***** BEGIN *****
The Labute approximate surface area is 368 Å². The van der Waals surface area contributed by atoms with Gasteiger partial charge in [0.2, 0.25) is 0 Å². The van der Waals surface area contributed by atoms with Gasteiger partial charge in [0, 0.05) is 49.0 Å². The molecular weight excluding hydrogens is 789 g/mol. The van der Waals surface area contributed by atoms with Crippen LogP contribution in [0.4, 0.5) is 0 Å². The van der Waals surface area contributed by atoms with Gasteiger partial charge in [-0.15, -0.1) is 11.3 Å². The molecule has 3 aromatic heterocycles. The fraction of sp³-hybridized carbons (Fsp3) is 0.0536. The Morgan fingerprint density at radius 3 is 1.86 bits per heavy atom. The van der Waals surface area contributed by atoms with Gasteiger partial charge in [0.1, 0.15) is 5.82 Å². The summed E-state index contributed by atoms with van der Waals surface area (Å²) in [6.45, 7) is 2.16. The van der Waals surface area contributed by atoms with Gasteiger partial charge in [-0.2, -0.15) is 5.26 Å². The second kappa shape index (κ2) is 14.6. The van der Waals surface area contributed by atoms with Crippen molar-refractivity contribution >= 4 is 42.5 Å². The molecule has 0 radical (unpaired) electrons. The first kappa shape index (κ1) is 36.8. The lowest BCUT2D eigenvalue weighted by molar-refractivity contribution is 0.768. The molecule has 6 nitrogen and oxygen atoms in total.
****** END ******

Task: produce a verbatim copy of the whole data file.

The Labute approximate surface area is 368 Å². The van der Waals surface area contributed by atoms with Gasteiger partial charge in [0.2, 0.25) is 0 Å². The van der Waals surface area contributed by atoms with Gasteiger partial charge in [0, 0.05) is 49.0 Å². The molecular weight excluding hydrogens is 789 g/mol. The van der Waals surface area contributed by atoms with Crippen LogP contribution in [0.4, 0.5) is 0 Å². The van der Waals surface area contributed by atoms with Gasteiger partial charge in [-0.15, -0.1) is 11.3 Å². The molecule has 3 aromatic heterocycles. The fraction of sp³-hybridized carbons (Fsp3) is 0.0536. The Morgan fingerprint density at radius 3 is 1.86 bits per heavy atom. The van der Waals surface area contributed by atoms with Gasteiger partial charge in [0.1, 0.15) is 5.82 Å². The summed E-state index contributed by atoms with van der Waals surface area (Å²) in [6.45, 7) is 2.16. The van der Waals surface area contributed by atoms with Gasteiger partial charge in [-0.2, -0.15) is 5.26 Å². The second kappa shape index (κ2) is 14.6. The van der Waals surface area contributed by atoms with Crippen molar-refractivity contribution >= 4 is 42.5 Å². The molecule has 0 radical (unpaired) electrons. The first kappa shape index (κ1) is 36.8. The lowest BCUT2D eigenvalue weighted by molar-refractivity contribution is 0.768. The molecule has 6 nitrogen and oxygen atoms in total.